Skip to content

Advertisement

  • Oral presentation
  • Open Access

Heterogeneity of diffusion tensor imaging measurements of fractional anisotropy and mean diffusivity in normal human hearts in vivo

  • 3, 4,
  • 3, 4,
  • 3, 4,
  • 2, 3,
  • 3, 4,
  • 1, 4,
  • 3, 4,
  • 3, 4,
  • 3,
  • 3, 4 and
  • 3, 4
Journal of Cardiovascular Magnetic Resonance201517 (Suppl 1) :O1

https://doi.org/10.1186/1532-429X-17-S1-O1

  • Published:

Keywords

  • Cardiovascular Magnetic Resonance
  • Fractional Anisotropy
  • Diffusion Tensor Imaging
  • Hypertrophic Cardiomyopathy
  • Mean Diffusivity

Background

Cardiac diffusion tensor imaging (cDTI) by cardiovascular magnetic resonance is becoming more robust for clinical imaging. It has the potential to assess microstructural changes, such as disarray in hypertrophic cardiomyopathy, through measures of fractional anisotropy (FA) and mean diffusivity (MD).[1] However, normal variation in regional and transmural FA and MD is not well described.

Methods

Twenty normal subjects were imaged on a 3T Siemens Skyra scanner using a breath hold, mono-polar, diffusion weighted STEAM EPI sequence, as previously described.[2] Imaging was performed in a short axis slice of the mid left ventricle, during the systolic pause, with an optimised protocol (bmain 750, bref 150 s/mm2).[3]

Results

FA was higher in the mesocardium (0.46 ±0.04) than the endocardium (0.40 ±0.04, p≤0.001) and epicardium (0.39 ±0.04, p≤0.001) (figure 1). There was no difference between endocardial and epicardial FA (p=1.0). On regional analysis, the FA in the septum was greater than the lateral wall (0.398 ±0.05 vs 0.439 ±0.03 p=0.04). There was a transmural gradient in MD (epicardium 0.87 ±0.07; mesocardium 0.89 ±0.07; endocardium 0.91 ±0.08 ×10-3 mm2/s) with MD greater in the endocardium than epicardium (p=0.04). With the lateral wall (0.87 ± 0.08×10-3 mm2/s) as the reference, the MD was higher in the anterior wall (0.924 ±0.07×10-3 mm2/s, p=0.016) and septum (0.915 ±0.07×10-3 mm2/s, p=0.028). The signal to noise ratio (SNR) was greater in the mesocardium (14.4 ±2.46) than the endocardium (12.9 ±2.14, p<0.001), and epicardium (12.0 ± 2.35, p<0.001). Regional analysis showed the SNR of the lateral wall (11.5 ±1.46) was lower than the septum (16.0 ±3.43, p<0.001) and anterior wall (14.0 ±3.10, p<0.001) (figure 2). The primary eigenvalue in the mesocardium (1.33 ± 0.08×10-3 mm2/s) was greater than in the endocardium (1.28 ± 0.09×10-3 mm2/s, p=0.001) and epicardium (1.24 ± 0.07×10-3 mm2/s1, p<0.001). Transmural analysis of helical angle (HA) suggested a plateau in the mesocardium, with a reduced gradient.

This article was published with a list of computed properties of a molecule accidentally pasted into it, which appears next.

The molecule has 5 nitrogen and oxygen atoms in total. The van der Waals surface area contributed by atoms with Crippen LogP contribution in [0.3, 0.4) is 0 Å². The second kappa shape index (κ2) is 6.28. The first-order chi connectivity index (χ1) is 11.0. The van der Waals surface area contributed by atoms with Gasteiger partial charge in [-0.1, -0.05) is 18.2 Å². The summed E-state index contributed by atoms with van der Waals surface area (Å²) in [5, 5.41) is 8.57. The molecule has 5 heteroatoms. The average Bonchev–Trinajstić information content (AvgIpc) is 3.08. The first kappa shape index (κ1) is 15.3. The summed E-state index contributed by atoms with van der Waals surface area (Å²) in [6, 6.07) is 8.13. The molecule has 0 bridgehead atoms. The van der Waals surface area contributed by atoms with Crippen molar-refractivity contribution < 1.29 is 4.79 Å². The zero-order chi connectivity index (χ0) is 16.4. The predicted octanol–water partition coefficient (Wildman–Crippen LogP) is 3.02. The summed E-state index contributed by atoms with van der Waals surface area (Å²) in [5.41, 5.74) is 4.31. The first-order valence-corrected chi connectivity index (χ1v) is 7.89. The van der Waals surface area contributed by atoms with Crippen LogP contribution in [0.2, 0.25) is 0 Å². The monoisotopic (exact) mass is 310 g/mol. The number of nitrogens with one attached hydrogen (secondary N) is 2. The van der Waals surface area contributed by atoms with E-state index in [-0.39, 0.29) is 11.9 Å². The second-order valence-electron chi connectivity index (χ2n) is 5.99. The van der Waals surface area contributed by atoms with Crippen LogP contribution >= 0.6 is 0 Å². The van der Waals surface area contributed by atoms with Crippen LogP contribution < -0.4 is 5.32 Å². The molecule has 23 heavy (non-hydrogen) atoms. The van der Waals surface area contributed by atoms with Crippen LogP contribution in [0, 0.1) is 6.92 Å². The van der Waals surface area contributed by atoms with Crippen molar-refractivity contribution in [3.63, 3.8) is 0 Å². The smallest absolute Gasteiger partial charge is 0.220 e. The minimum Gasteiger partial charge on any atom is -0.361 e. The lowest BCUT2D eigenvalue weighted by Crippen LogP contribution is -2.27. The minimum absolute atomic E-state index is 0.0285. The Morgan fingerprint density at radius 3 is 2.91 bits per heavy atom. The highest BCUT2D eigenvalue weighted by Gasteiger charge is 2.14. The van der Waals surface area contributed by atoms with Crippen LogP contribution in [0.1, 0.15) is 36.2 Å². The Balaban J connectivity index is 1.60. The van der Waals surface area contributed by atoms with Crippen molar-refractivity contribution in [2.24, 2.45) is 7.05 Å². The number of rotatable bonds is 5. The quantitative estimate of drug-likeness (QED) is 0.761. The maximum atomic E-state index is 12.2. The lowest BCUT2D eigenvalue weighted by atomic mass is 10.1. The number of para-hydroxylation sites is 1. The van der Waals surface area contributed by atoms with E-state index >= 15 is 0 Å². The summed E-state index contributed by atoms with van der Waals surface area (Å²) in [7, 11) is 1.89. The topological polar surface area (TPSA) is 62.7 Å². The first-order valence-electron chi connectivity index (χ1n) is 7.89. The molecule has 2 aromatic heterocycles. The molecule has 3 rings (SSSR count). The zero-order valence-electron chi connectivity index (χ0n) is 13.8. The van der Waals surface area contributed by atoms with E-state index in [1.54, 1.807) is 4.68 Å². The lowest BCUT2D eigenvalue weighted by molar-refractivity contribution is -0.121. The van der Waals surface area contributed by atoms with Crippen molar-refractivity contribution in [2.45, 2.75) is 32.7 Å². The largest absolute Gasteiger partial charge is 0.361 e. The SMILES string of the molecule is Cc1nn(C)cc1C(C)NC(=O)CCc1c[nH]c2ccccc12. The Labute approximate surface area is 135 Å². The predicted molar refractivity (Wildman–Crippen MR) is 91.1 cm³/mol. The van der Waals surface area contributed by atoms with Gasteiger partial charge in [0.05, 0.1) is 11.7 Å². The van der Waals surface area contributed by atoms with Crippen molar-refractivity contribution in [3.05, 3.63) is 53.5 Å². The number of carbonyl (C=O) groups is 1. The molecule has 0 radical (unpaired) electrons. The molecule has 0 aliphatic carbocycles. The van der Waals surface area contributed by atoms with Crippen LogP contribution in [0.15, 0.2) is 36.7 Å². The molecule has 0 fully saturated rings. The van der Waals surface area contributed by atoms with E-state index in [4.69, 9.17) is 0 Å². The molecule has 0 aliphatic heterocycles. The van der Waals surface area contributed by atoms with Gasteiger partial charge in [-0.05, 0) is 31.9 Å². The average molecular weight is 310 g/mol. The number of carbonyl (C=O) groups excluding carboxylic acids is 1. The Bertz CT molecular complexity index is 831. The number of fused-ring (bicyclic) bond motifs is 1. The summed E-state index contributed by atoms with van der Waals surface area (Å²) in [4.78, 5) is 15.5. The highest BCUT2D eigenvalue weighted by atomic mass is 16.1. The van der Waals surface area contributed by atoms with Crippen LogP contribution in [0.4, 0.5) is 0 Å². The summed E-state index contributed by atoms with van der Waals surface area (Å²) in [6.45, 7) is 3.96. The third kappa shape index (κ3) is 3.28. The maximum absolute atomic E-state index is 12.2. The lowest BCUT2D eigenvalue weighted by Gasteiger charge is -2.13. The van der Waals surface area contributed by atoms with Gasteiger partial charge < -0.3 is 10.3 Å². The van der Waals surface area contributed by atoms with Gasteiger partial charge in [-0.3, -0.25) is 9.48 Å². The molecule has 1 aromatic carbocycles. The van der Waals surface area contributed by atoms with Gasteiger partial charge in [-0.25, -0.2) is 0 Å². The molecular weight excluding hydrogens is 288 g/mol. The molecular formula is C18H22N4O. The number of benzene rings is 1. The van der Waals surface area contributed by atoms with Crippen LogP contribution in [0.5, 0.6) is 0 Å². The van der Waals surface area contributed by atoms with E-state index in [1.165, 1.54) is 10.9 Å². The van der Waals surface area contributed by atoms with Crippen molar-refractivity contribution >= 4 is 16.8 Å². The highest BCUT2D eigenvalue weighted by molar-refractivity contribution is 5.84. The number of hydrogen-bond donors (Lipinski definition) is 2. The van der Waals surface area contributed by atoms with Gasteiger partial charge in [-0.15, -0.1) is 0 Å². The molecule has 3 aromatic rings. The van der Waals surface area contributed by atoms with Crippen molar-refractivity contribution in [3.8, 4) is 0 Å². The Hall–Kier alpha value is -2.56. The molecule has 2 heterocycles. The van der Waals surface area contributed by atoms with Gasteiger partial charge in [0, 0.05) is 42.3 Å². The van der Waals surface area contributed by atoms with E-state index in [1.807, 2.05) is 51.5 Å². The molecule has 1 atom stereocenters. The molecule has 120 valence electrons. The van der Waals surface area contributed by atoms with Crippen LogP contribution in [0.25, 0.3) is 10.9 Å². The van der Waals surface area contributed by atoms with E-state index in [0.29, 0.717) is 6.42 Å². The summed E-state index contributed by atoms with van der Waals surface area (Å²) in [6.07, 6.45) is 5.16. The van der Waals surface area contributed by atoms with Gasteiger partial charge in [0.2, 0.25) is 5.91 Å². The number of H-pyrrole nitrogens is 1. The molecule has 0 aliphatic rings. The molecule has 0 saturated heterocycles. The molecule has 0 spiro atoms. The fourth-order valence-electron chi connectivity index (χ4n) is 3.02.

Figure 1
Figure 1

Typical examples of fractional anisotropy (FA) maps, which show a circumferential increase in FA (red) in the mesocardium, indicating a more anisotropic composition of fibres.

Figure 2
Figure 2

Colour bullseye maps showing significant heterogeneity of average FA, MD and SNR measurements both regionally and transmurally. The outer ring shows results from the epicardium, the middle ring the mesoocardium and the inner ring shows the endocardium, of the single left ventricular slice that was imaged. The upper wall is anterior; right - lateral wall; lower - inferior wall; and left - septal wall.

Conclusions

FA and MD measurements are heterogeneous, varying significantly transmurally and regionally in the normal heart. Contributors to this heterogeneity are many, complex and interactive but may include SNR, variations in cardiac microstructure, partial volume effects and strain. These data indicate that the potential clinical use of FA and MD would require measurement standardisation by myocardial region and layer, unless pathological changes substantially exceed the normal variation identified.

Funding

The NIHR Cardiovascular Biomedical Research Unit at the Royal Brompton Hospital & Imperial College London.

Authors’ Affiliations

(1)
The Cardiovascular BRU, Royal Brompton, Sydney Street, UK
(2)
National Institutes of Health, National Heart, Lung and Blood Institute, Bethesda, MD, USA
(3)
The NIHR Cardiovascular BRU Royal Brompton Hospital, London, UK
(4)
NHLI, Imperial College London, London, UK

References

  1. Tseng WI: J Mag Res. 2006, 23: 1-8. 10.1002/jmri.20473.View ArticleGoogle Scholar
  2. Nielles-Vallespin S: Magn Reson Med. 2013, 70: 454-65. 10.1002/mrm.24488.View ArticlePubMedGoogle Scholar
  3. Scott AD: Magn Reson Med. 2014Google Scholar

Copyright

© McGill et al; licensee BioMed Central Ltd. 2015

This article is published under license to BioMed Central Ltd. This is an Open Access article distributed under the terms of the Creative Commons Attribution License (http://creativecommons.org/licenses/by/4.0), which permits unrestricted use, distribution, and reproduction in any medium, provided the original work is properly cited. The Creative Commons Public Domain Dedication waiver (http://creativecommons.org/publicdomain/zero/1.0/) applies to the data made available in this article, unless otherwise stated.

Advertisement